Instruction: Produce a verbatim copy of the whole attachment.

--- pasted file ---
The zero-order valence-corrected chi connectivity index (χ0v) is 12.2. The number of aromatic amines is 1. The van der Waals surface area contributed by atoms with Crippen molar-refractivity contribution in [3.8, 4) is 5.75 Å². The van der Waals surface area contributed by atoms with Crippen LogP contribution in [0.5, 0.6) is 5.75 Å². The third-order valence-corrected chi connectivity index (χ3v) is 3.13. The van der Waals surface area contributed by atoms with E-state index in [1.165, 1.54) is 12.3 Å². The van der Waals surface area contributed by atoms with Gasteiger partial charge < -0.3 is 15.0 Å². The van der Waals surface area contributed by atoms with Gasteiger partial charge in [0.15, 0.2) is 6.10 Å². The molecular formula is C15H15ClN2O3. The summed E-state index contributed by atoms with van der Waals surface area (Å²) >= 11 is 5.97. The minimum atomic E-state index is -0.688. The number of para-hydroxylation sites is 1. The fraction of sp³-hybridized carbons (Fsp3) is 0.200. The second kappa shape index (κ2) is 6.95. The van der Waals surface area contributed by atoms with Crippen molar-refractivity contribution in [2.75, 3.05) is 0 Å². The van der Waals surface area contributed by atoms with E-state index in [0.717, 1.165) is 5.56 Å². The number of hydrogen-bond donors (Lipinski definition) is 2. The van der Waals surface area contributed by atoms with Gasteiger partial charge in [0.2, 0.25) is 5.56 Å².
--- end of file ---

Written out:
The zero-order valence-corrected chi connectivity index (χ0v) is 12.2. The number of aromatic amines is 1. The van der Waals surface area contributed by atoms with Crippen molar-refractivity contribution in [3.8, 4) is 5.75 Å². The van der Waals surface area contributed by atoms with Crippen LogP contribution in [0.5, 0.6) is 5.75 Å². The third-order valence-corrected chi connectivity index (χ3v) is 3.13. The van der Waals surface area contributed by atoms with E-state index in [1.165, 1.54) is 12.3 Å². The van der Waals surface area contributed by atoms with Gasteiger partial charge < -0.3 is 15.0 Å². The van der Waals surface area contributed by atoms with Gasteiger partial charge in [0.15, 0.2) is 6.10 Å². The molecular formula is C15H15ClN2O3. The summed E-state index contributed by atoms with van der Waals surface area (Å²) >= 11 is 5.97. The minimum atomic E-state index is -0.688. The number of para-hydroxylation sites is 1. The fraction of sp³-hybridized carbons (Fsp3) is 0.200. The second kappa shape index (κ2) is 6.95. The van der Waals surface area contributed by atoms with Crippen molar-refractivity contribution in [2.75, 3.05) is 0 Å². The van der Waals surface area contributed by atoms with E-state index in [0.717, 1.165) is 5.56 Å². The number of hydrogen-bond donors (Lipinski definition) is 2. The van der Waals surface area contributed by atoms with Gasteiger partial charge in [0.2, 0.25) is 5.56 Å².